Reviews | Written by Paul Mount 25/10/2019



Beyond Kidding is a very strange proposition indeed; it’s also one of the most remarkable and quirky works of new fiction you’re likely to read this year, should you choose to take a punt on this first novel by a new writer from a comparatively untried new publishing house.

Much of Beyond Kidding reads like one of those post-Nick Hornby ‘lad-lit’ books which proliferated in the late 1990s, largely comic stories of pre-millennial blokes being blokey and worshipping at the altar of Men Behaving Badly. The fact that Beyond Kidding – full of swearing, bodily function references and blokes being entirely unreconstructed and motivated by the needs of their bellies and their genitals – is written by a woman is, if nothing else, an example of the blurring of the societal lines and how much things have changed since the arrival of lad and ladette culture more than twenty years ago.

Rob Buckland is a bit of a mess. He’s not exactly a loser but he’s definitely an underachiever. He’s drifting through life, living in a pokey flat surrounded by sci-fi action figures and computer games and he works in his friend’s sex shop (“The Empornium”). His friend’s nickname is Bummer, by the way. Yes, that’s right… Bummer. Rob decides that it’s time to make a change, so he applies for a job with a credit card company. During his interview, to make himself sound more interesting he makes up an imaginary son. His little white lie rapidly gathers steam and he finds himself forced to concoct an entire life story and background for his non-existent offspring. Eventually, finding the lie exhausting to maintain, he pretends that the fruit of his loins has been kidnapped in the hope that when the child inevitably never reappears, he can be consigned to history and Rob can get on with his life. What he doesn’t expect is that the police will suddenly inform him that they’ve found his son and Rob is quickly reunited – or united for the first time – with a boy who looks exactly like the Photoshopped image he created to support his lie. But who is this strange, dark-eyed child called Brodie? Is he, as Rob suspects, a pod person or an alien lizard-creature in human form?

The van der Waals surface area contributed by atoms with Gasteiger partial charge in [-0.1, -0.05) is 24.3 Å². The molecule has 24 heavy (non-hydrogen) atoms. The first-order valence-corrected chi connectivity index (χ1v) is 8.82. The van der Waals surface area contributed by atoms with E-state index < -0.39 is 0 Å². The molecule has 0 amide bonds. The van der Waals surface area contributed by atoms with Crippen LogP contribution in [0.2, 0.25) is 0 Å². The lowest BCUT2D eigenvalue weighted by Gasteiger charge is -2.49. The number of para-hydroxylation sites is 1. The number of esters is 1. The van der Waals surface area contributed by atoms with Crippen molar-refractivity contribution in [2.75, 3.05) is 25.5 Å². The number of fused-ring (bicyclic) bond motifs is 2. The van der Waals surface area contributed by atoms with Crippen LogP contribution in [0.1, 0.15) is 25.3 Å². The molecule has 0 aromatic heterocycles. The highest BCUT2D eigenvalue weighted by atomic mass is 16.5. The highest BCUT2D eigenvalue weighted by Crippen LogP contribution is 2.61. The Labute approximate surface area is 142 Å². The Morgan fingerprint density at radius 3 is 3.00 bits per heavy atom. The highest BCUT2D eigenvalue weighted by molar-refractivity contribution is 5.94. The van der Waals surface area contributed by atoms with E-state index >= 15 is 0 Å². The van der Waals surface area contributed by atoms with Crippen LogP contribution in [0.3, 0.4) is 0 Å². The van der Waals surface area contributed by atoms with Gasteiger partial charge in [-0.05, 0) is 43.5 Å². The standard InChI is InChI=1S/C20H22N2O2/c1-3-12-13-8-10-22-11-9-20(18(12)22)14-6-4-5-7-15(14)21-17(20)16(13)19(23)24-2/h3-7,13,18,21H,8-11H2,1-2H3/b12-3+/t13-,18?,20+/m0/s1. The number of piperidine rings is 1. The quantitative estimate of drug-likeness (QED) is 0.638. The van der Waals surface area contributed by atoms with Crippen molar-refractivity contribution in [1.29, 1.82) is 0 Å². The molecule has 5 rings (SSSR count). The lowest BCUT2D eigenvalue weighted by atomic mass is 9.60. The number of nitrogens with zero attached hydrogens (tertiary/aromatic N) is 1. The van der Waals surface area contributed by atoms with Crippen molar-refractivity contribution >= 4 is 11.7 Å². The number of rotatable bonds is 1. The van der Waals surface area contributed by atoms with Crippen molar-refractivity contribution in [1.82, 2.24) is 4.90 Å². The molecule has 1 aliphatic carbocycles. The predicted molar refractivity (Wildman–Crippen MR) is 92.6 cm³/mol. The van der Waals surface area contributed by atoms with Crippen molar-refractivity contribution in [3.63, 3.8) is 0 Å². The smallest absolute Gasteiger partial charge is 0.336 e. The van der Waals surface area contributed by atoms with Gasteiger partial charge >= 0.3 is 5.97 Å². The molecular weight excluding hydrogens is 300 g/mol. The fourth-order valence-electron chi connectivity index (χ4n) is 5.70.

Beyond Kidding will strike a chord with anyone who read books by the like of Mil Millington, Mike Gayle and Dominic Holland back in the 1990s. It’s frequently laugh out loud funny, occasionally a bit gross and even, at times, quite poignant. Lynda Clark has absolutely nailed the good-natured loutishness that characterised the best ‘lad-lit’ and suffused it with a sense of mystery and intrigue. Thanks to a narrative device that has the story told by Rob in both the first person as he recounts the telling of it to his workmate / potential squeeze Jules and the third as he actually allows the story to unfold, we’re not entirely sure if Rob is mad or dreaming or living through some bizarre hallucination. The last few chapters take us into some very surreal places and we still can’t be quite sure if Rob is an unreliable narrator or a man trying to make sense of a close encounter of an extraordinary familial kind.

Beyond Kidding will make you laugh, it might make you shed a little tear and it’ll almost certainly make you stop and think. At the very least it’s a bold and confident debut, wittily-written, well-observed, full of surprises and almost impossible to second guess.